Dec 02 2011
Music. Tents. Omelettes. Massages. If you want a true “Thai” experience, head to Thailand’s biggest music festival, the third annual Big Mountain Music Festival (BMMF3) on December 10-11, 2011 in Bonanza Khao Yai, Nakhon Ratchasima. Most tourists travelling through Thailand don’t get to experience Thai music, besides the occasional Thai hit blasting on your taxi’s radio, so this festival is a perfect way to fully immerse yourself in young Thai culture.
Khao Yai, in the Isaan region, is the oldest and most frequented national park in Thailand, and also a UNESCO World Heritage Site. The area is rich with vegetation and wildlife, and a perfect area to go hiking or swimming in the waterfalls before or after the festival.
With 65,000 attendees and more than 400 artists last year, BMMF3 is coming back for its third year, this time boasting a new line-up and look. The event will feature popular Thai bands with major record labels like Crescendo and Lipta, old-time classics like Boy Peacemaker, and some lesser-known budding artists.
Then there’s the brand new ‘Club Cake’, a space for dancing and loud beats. The name is an ode to the many newlyweds who met and fell in love at the first two BMMFs. ‘Mun-Nai (Mak)’, which translates to ‘Fun-Inside (Very)’, should be very fun inside, with an ‘islander’ vibe and chilled out tunes. ‘District 9′s’ description is good enough to quote verbatim: “led by aliens from the mothership and its spacecrafts, with numbers of rockers tagging along to fill up the stage”. Where aliens come in, I do not know, but the design team, Supermachine Studio, has been working months upon months on this otherworldly stage.
‘Cow Stage’, an ode to the event’s mascot, Mr Steak (a cow), will host a montage of genres, from pop to Ska. The ‘Ferris Wheel Stage’, formally known as the ‘Main Stage’, is an architectural feat, with main indie headliners scheduled like Slot Machine and Palmy (if Vanessa Carlton and Shakira had a love child, circa 2002). The ‘A-Ko-Jorn (Wicked) Pub’ is a nightclub under a carnival tent, with a self-purported dark and ominous ambiance.
Most of the music, of course, will be in Thai, or an interesting hybrid Thai-English mix, but that’s all the fun, right?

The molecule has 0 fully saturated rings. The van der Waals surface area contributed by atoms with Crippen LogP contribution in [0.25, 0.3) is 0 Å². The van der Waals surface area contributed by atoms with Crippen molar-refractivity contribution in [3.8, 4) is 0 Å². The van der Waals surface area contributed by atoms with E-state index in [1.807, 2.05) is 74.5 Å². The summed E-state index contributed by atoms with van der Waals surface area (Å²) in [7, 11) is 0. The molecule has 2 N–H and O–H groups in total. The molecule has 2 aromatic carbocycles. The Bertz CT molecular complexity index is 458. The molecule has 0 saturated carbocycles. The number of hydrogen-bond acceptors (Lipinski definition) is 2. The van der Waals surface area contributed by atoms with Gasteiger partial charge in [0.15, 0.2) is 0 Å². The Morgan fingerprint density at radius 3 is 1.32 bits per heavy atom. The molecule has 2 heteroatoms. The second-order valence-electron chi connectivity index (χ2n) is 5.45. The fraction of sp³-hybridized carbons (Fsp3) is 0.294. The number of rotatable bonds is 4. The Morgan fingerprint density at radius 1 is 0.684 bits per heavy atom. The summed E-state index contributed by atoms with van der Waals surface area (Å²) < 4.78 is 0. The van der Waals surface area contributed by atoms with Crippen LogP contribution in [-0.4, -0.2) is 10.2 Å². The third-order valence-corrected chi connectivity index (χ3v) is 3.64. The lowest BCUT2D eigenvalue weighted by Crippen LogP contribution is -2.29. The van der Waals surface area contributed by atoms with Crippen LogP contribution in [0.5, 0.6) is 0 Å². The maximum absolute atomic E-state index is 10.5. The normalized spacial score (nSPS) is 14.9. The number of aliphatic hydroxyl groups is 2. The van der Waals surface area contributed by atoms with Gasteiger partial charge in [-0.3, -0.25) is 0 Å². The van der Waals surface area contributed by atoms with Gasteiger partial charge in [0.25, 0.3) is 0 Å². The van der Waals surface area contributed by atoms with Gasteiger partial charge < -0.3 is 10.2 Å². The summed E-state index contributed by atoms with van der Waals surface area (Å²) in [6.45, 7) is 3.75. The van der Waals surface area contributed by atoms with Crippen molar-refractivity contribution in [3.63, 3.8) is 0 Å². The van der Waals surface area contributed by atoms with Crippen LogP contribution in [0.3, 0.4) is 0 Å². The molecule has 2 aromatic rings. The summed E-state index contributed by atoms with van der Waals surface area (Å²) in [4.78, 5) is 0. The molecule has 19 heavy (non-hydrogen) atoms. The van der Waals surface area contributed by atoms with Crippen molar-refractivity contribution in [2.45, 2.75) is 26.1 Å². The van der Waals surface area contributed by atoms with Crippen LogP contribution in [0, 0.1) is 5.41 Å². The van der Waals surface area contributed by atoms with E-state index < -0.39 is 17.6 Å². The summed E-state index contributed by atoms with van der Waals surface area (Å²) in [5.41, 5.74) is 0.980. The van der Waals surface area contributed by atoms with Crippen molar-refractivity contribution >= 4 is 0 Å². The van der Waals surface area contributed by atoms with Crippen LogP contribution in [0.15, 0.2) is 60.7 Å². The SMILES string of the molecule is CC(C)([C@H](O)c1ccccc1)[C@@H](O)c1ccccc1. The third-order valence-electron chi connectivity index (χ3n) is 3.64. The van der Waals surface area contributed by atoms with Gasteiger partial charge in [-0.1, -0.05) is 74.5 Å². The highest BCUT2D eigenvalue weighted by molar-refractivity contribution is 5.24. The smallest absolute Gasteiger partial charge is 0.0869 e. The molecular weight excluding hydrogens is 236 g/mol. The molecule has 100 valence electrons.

If more than 400 artists and six stages isn’t enough for you, the two-day event also offers a flagship store with souvenirs, where you can get a T-shirt with a cow on it and explain to your lame friends at home you went to a Thai music festival. If you want to break away from the blasting sounds, there’s also the ‘Lai-Plah-Muek (Squid’s Shoulder) Theatre’ with contemporary, and probably strange, artwork.
Take a nap or get a back massage at the ‘Refreshing Unit’, with hammocks swinging from bamboo poles, or enter the ‘Kao-Kai-Jiew‘ (stir-fried egg with rice) contest to vote on your favourite vendor. Of course, any Thai event wouldn’t be complete without a shopping centre; the ‘Sam-Yan Street Market’ is set to offers handicrafts, fresh food, drinks, and even hairstyling. If you’re still bored, there’s always the bumper cars.
To sleep, you can stay at one of the many guesthouses in Khao Yai (though, be warned, the traffic getting to and from the festival will be painful), or reserve campground. For those without tents, you can pay 800 baht for a plot of camping ground and a tent, which you get to take home. Just don’t forget to bring your own sleeping bag! For 350 baht, you can reserve the camping ground alone. There are two camping zones, and plots are available at a first-come, first-serve basis, so come early.
Tent and campground reservations, along with tickets, can be made by calling Thai Ticket Major (TTM) (T: 262 3456, 9 for English) and paying at a 7-eleven. Tickets are 1,800 baht.
To get to Khao Yi, take a mini-bus at Victory Monument or from Bangkok’s Northern Bus Terminal (Mo Chit) for around 250 baht, depending on the bus company. Travel time is approximately 2 to 3.5 hours. Expect delays upon entry to the park.
Festival attendees can also hitch a ride to the festival for 550 baht, with buses leaving from Mo Chit at the North Exit fence area at 08:30 on Saturday, December 10 and returning to Bangkok at 09:00 from the TTM ticketing point on Monday, December 12.
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